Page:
Product Owner: The Voice of The Customer

May 8, 2020
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In recent years, it has become evident that organizations which use Scrum as their preferred project delivery framework consistently deliver higher Return on Investment (ROI). There are several reasons for that.

The Scrum framework is not meant to be prescriptive, which means there is room for flexibility in its application. But facilitating the best application of the Scrum framework involves more than just routine implementation and improvement of processes. Scrum Teams play a critical role in delivering significant value quickly, irrespective of its complexity. Each individual in Scrum holds one of the three core roles that are ultimately responsible for meeting the project objectives, and one of them provides great guidance for flexibility in applying Scrum to individual companies. These core roles include –

  • Product Owners who want to fully understand and articulate customer requirements. They are also concerned with customer or stakeholder-related issues involving business justification, quality, change, and risk aspects associated with Scrum projects.
  • Scrum Masters who are experts in the Scrum framework and are responsible for proper application of Scrum framework in Scrum projects.
  • Scrum Team members who want to better understand Scrum processes and the associated tools that may be used to create the project’s product or service.

Together they are referred to as the Scrum Core Team. It is important to note that, of these three roles, no role has authority over the others.

Understanding defined roles and responsibilities is very important for ensuring the successful implementation of Scrum projects. In this article, we’re going to discuss how a Product Owner contributes to the challenges encountered in a project and its success along the way.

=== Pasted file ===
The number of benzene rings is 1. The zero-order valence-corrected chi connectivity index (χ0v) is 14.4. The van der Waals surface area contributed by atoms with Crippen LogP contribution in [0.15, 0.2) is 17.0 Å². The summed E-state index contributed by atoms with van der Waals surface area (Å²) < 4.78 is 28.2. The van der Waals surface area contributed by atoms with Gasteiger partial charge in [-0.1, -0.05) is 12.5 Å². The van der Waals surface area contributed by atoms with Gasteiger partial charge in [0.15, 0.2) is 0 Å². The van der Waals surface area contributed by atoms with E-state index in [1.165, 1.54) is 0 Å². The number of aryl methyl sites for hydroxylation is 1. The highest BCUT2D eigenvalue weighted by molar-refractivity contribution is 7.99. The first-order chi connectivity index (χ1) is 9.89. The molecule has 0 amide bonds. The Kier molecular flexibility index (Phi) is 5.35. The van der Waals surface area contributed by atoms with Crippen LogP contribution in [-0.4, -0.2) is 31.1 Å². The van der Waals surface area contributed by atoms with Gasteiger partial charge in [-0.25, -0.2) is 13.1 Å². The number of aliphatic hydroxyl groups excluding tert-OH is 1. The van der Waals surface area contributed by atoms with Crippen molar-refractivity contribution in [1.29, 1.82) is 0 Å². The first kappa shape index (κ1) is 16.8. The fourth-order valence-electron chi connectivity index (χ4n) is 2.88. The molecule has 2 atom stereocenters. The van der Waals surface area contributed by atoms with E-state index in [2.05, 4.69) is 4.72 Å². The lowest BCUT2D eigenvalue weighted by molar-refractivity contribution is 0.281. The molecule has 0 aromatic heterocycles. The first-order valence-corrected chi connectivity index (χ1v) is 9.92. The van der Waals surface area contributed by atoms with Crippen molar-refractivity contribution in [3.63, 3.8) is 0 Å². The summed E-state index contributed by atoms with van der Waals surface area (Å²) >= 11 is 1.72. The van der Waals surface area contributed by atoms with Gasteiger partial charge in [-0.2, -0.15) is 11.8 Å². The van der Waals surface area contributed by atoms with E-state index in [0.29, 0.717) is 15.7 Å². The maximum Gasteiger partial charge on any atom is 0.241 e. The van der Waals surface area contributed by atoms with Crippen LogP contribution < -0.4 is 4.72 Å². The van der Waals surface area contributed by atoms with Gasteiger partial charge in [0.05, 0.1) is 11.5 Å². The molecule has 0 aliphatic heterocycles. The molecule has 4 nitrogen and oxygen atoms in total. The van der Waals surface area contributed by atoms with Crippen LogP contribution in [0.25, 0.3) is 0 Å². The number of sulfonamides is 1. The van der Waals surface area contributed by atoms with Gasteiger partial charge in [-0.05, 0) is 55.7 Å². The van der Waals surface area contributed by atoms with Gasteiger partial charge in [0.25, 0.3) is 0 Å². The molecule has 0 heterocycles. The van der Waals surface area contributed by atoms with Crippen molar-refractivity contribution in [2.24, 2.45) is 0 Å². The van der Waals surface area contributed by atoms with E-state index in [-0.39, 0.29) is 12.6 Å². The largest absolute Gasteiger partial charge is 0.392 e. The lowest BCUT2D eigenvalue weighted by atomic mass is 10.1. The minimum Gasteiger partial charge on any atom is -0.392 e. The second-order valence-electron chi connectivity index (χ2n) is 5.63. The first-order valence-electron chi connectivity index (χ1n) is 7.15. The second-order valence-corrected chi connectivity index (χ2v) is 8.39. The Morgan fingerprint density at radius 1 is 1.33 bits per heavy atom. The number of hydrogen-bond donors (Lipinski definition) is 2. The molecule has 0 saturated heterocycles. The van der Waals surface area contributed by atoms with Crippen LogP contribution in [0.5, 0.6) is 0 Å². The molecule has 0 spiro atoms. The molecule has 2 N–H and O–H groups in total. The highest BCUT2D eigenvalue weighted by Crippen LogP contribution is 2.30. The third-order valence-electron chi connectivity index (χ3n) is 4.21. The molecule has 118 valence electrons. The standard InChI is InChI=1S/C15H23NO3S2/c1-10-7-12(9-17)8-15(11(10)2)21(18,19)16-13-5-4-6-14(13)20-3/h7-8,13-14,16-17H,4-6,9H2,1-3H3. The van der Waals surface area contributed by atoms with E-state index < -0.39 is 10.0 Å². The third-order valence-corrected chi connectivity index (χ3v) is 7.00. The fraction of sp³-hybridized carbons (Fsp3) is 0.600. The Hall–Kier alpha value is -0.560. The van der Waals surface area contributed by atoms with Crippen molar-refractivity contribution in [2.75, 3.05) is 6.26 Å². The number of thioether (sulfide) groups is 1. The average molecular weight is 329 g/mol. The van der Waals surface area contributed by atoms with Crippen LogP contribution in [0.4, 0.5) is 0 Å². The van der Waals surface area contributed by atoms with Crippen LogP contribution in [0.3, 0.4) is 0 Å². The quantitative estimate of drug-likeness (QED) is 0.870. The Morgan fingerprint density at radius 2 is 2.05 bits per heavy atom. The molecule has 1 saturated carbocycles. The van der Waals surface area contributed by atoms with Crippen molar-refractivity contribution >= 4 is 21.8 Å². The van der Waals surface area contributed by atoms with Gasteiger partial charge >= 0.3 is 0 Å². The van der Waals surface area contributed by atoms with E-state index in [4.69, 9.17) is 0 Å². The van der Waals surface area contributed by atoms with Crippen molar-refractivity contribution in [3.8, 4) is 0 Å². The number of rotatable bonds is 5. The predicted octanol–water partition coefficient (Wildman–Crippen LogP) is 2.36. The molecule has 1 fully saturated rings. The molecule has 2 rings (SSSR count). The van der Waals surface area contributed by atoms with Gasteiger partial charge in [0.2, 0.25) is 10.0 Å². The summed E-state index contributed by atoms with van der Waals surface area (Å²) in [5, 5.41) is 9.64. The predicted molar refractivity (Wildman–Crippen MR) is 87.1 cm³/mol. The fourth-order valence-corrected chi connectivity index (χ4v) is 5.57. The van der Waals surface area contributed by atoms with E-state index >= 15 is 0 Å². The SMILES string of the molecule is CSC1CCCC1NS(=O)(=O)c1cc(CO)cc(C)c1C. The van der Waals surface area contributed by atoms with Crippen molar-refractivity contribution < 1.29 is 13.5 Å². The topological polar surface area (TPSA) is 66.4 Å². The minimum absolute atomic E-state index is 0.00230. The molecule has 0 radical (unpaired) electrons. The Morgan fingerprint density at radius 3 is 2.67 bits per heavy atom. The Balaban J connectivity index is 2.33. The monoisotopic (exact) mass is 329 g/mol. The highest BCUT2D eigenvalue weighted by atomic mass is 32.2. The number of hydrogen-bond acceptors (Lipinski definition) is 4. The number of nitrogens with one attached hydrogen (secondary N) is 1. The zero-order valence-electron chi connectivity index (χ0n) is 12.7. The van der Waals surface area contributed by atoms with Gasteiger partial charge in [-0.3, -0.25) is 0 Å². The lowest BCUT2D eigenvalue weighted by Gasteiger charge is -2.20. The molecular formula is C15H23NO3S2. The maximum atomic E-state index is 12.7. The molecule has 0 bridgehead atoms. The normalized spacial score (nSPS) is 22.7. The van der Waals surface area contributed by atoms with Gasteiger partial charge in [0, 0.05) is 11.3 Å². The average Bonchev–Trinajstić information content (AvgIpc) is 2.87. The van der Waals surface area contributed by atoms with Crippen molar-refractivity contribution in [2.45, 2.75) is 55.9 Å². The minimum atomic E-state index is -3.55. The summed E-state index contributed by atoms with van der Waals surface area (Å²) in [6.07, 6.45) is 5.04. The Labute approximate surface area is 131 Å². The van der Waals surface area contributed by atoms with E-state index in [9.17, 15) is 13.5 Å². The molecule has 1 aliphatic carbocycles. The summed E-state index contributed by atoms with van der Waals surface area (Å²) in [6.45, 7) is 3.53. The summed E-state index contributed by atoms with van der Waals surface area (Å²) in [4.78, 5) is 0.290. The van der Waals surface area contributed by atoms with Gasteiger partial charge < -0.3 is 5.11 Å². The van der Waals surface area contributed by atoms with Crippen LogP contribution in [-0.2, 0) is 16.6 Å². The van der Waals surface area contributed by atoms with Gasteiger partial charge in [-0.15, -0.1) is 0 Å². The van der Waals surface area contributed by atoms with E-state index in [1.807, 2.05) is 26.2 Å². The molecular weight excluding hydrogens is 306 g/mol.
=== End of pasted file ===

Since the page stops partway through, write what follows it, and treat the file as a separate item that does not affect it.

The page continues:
Who is a Product Owner?

A Product Owner represents the interests of the stakeholder community to the Scrum Team. He or she is responsible for ensuring clear communication of product or service functionality requirements to the Scrum Team, defining Acceptance Criteria, and ensuring those criteria are met. In other words, the Product Owner is responsible for ensuring that the Scrum Team delivers value. Now, let us take a look at the many roles and responsibilities of a Product Owner.

A Product Owner:

  • creates the project’s initial overall requirements and gets the project rolling.
  • helps appoint appropriate people to the Scrum Master and Scrum Team roles.
  • helps secure the initial and ongoing financial resources for the project.
  • determines Product Vision.
  • assesses the viability and ensures delivery of the product or service.
  • ensures transparency and clarity of Prioritized Product Backlog Items.
  • represents user(s) of the product or service with a thorough understanding of the user community.
  • decides minimum marketable release content.
  • provides Acceptance Criteria for the User Stories to be developed in a Sprint.
  • inspects and approves deliverables.
  • focuses on value creation and overall Return on Investment (ROI).

In today’s fast-paced world, a Product Owner must always maintain a dual view. He or she must understand and support the needs and interests of all stakeholders, while also understanding the needs and workings of the Scrum Team. Because the Product Owner must understand the needs and priorities of the stakeholders, including customers and users, this role is commonly referred to as the Voice of the Customer. It is the needs and priorities of stakeholders that demand flexibility in applying Scrum. Knowing their voices as the Product Owner does provides guidance for where and how the application has to be flexible.


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